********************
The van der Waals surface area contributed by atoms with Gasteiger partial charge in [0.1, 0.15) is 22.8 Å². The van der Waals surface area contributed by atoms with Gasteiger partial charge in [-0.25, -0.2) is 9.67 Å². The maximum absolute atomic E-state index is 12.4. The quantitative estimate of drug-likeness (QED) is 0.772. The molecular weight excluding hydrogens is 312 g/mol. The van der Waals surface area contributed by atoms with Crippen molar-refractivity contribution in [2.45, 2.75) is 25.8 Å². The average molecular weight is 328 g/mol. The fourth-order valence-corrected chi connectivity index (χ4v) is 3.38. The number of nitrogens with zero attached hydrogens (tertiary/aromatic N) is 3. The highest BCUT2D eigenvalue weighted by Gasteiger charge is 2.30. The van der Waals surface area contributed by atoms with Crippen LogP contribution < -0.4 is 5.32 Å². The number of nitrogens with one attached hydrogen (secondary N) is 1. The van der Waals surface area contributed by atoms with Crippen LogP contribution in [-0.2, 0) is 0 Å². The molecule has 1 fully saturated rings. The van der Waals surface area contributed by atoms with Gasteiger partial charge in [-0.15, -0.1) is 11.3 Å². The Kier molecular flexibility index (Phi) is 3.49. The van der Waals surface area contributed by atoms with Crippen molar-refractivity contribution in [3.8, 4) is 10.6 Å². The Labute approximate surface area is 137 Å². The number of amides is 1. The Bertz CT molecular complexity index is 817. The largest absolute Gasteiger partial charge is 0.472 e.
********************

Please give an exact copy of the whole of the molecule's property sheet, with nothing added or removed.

The van der Waals surface area contributed by atoms with Gasteiger partial charge in [0.1, 0.15) is 22.8 Å². The van der Waals surface area contributed by atoms with Gasteiger partial charge in [-0.25, -0.2) is 9.67 Å². The maximum absolute atomic E-state index is 12.4. The quantitative estimate of drug-likeness (QED) is 0.772. The molecular weight excluding hydrogens is 312 g/mol. The van der Waals surface area contributed by atoms with Crippen molar-refractivity contribution in [2.45, 2.75) is 25.8 Å². The average molecular weight is 328 g/mol. The fourth-order valence-corrected chi connectivity index (χ4v) is 3.38. The number of nitrogens with zero attached hydrogens (tertiary/aromatic N) is 3. The highest BCUT2D eigenvalue weighted by Gasteiger charge is 2.30. The van der Waals surface area contributed by atoms with Crippen LogP contribution < -0.4 is 5.32 Å². The number of nitrogens with one attached hydrogen (secondary N) is 1. The van der Waals surface area contributed by atoms with Crippen LogP contribution in [-0.2, 0) is 0 Å². The molecule has 1 fully saturated rings. The van der Waals surface area contributed by atoms with Gasteiger partial charge in [-0.15, -0.1) is 11.3 Å². The Kier molecular flexibility index (Phi) is 3.49. The van der Waals surface area contributed by atoms with Crippen molar-refractivity contribution in [3.8, 4) is 10.6 Å². The Labute approximate surface area is 137 Å². The number of amides is 1. The Bertz CT molecular complexity index is 817. The largest absolute Gasteiger partial charge is 0.472 e.